The bottom line is ranchers are wary of promises of help, he said.

“Ranchers are fearful for their lives and fearful for the safety of their families, and they will protect their property within the letter of American laws,” Ladd said.

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#387 Mar 30, 2010
Brewer wants increase in soldiers on border.


PHOENIX — Gov. Jan Brewer on Monday called for immediate action by the federal government to increase safety at Arizona’s border through the addition of National Guard soldiers and airmen.

Brewer says she made her initial request for additional troops to U.S. Secretary of Defense Robert Gates on March 11, 2009, followed by a joint letter from four border governors to congressional leaders on April 22, 2009. Since then, federal officials have neither denied the request, nor fulfilled it.

In the wake of the violent killing of highly regarded Cochise County rancher Robert Krentz on Saturday, Arizonans were once again reminded of the continued concerns about public safety along our national border with Mexico.“My thoughts and prayers are with the Krentz family during this horrible and unnecessary tragedy,” said Gov. Brewer.“For over a year, I have demanded that the federal government fulfill my request, joined by the governors of Texas, New Mexico and California to uphold its responsibilities and increase security along the border through the deployment of additional National Guard troops.“Our citizens must be protected from border violence. Additional soldiers can provide critical support to law enforcement agency operations, and a surge in troops at the Arizona border has been proven in the past to be effective.”

Brewer’s request for 250 additional National Guard soldiers would fall under the well-tested Joint Counter Narco-Terrorism Task Force, also referred to as the National Guard Counter-Drug Program. Arizona’s border with Mexico is roughly 350 miles in length. The governor’s request would bring the existing JCNTF personnel total to approximately 400 Army and Air National Guard soldiers and airmen.“I spoke this morning with Sheriff Larry Dever in Cochise County to offer any additional state law enforcement assistance that might be helpful.” Brewer said.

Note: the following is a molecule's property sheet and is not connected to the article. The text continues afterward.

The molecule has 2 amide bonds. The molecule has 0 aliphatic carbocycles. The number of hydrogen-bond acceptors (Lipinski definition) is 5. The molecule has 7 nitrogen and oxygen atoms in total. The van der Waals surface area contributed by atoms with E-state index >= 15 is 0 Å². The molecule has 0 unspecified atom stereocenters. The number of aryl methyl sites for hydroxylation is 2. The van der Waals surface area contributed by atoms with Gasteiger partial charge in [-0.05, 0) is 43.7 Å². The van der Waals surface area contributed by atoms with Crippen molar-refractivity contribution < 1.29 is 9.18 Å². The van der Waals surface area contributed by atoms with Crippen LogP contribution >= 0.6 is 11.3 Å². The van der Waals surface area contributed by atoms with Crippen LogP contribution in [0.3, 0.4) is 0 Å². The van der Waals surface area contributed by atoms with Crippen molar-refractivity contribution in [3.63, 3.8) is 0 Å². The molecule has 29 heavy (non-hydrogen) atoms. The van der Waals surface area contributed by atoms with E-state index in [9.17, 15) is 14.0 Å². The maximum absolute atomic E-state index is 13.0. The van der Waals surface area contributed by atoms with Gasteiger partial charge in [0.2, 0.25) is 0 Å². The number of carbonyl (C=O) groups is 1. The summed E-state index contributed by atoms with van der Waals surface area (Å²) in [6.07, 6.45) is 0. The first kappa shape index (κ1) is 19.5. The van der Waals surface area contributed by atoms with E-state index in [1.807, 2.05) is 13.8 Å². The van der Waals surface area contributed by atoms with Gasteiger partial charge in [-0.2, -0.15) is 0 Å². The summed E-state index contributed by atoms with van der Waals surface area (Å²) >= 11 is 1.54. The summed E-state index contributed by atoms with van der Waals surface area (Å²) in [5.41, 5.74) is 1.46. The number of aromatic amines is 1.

“State public safety officials, including the Arizona Department of Public Safety and the Arizona Department of Corrections, are already coordinating and assisting local law enforcement in the search for the criminals behind this horrific act.

“We must continue and increase our efforts to hold the federal government accountable, as well as consider any other options necessary to provide public safety for all Arizonans.”

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#388 Mar 30, 2010
Auto thefts linked to smugglers.


CHANDLER — Police in the Phoenix suburb of Chandler say they’ve been fighting the theft of large trucks and sport-utility vehicles from big parking lots along Interstate 10 — thefts they link to smugglers.

Detectives say the process usually begins with a cartel boss in Mexico who calls local thieves and gives them an order for vehicles. The thieves take the trucks and leave them at designated drop points along the interstate. Then, cartel workers pick them up and drive them across the border to be loaded with drugs or people and taken back to the United States.

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#389 Mar 30, 2010
Smugglers' barbed wire traps target US agents

By Daniel Borunda
El Paso Times
Posted: 03/30/2010

EL PASO -- Drug smugglers have apparently set "booby traps" for U.S. Border Patrol agents on roads along the border near Deming, agency officials said Monday.

The devices consist of barbed wire stretched like clotheslines across trails used by agents on all-terrain vehicles. The lines, which are difficult to spot, are about four feet off the ground and appear to be intended to knock a rider off the ATV.

There have been no known injuries.

It isn't the first time such a tactic has been used by smugglers in the desolate desert south of Deming and west of El Paso.

Two years ago, a rancher informed the Border Patrol of two wires found stretched along a dirt road in a similar fashion. At that time, officials said it appeared the lines were targeting agents who frequently patrolled on ATVs.